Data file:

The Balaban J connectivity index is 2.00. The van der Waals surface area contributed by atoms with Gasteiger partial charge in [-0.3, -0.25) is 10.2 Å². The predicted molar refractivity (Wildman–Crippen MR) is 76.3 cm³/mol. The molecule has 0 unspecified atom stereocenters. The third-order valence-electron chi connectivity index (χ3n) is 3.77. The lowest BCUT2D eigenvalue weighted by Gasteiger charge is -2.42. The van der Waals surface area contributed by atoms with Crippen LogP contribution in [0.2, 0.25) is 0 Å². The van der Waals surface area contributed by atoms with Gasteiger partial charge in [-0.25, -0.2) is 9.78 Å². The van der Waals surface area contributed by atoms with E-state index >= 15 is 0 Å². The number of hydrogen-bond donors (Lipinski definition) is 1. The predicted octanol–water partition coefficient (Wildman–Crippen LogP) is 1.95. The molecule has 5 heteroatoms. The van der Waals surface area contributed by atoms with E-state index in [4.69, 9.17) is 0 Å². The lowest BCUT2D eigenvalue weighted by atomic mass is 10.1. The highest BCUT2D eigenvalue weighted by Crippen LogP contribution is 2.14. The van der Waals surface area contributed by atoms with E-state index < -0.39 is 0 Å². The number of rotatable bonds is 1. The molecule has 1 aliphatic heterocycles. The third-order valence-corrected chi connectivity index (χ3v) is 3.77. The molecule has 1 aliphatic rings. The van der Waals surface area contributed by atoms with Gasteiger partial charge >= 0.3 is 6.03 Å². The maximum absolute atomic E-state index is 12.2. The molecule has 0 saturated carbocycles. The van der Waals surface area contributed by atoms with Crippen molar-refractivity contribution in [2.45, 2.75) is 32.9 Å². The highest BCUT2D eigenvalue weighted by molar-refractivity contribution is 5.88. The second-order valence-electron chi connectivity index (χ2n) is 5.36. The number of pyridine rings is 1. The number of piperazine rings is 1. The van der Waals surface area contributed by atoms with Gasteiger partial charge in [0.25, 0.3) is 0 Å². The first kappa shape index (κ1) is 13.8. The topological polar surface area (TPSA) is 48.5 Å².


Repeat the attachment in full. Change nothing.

The Balaban J connectivity index is 2.00. The van der Waals surface area contributed by atoms with Gasteiger partial charge in [-0.3, -0.25) is 10.2 Å². The predicted molar refractivity (Wildman–Crippen MR) is 76.3 cm³/mol. The molecule has 0 unspecified atom stereocenters. The third-order valence-electron chi connectivity index (χ3n) is 3.77. The lowest BCUT2D eigenvalue weighted by Gasteiger charge is -2.42. The van der Waals surface area contributed by atoms with Crippen LogP contribution in [0.2, 0.25) is 0 Å². The van der Waals surface area contributed by atoms with Gasteiger partial charge in [-0.25, -0.2) is 9.78 Å². The van der Waals surface area contributed by atoms with E-state index >= 15 is 0 Å². The number of hydrogen-bond donors (Lipinski definition) is 1. The predicted octanol–water partition coefficient (Wildman–Crippen LogP) is 1.95. The molecule has 5 heteroatoms. The van der Waals surface area contributed by atoms with E-state index in [4.69, 9.17) is 0 Å². The lowest BCUT2D eigenvalue weighted by atomic mass is 10.1. The highest BCUT2D eigenvalue weighted by Crippen LogP contribution is 2.14. The van der Waals surface area contributed by atoms with E-state index < -0.39 is 0 Å². The number of rotatable bonds is 1. The molecule has 1 aliphatic heterocycles. The third-order valence-corrected chi connectivity index (χ3v) is 3.77. The molecule has 1 aliphatic rings. The van der Waals surface area contributed by atoms with Gasteiger partial charge >= 0.3 is 6.03 Å². The maximum absolute atomic E-state index is 12.2. The molecule has 0 saturated carbocycles. The van der Waals surface area contributed by atoms with Crippen molar-refractivity contribution in [2.45, 2.75) is 32.9 Å². The highest BCUT2D eigenvalue weighted by molar-refractivity contribution is 5.88. The second-order valence-electron chi connectivity index (χ2n) is 5.36. The number of pyridine rings is 1. The number of piperazine rings is 1. The van der Waals surface area contributed by atoms with Gasteiger partial charge in [0.25, 0.3) is 0 Å². The first kappa shape index (κ1) is 13.8. The topological polar surface area (TPSA) is 48.5 Å².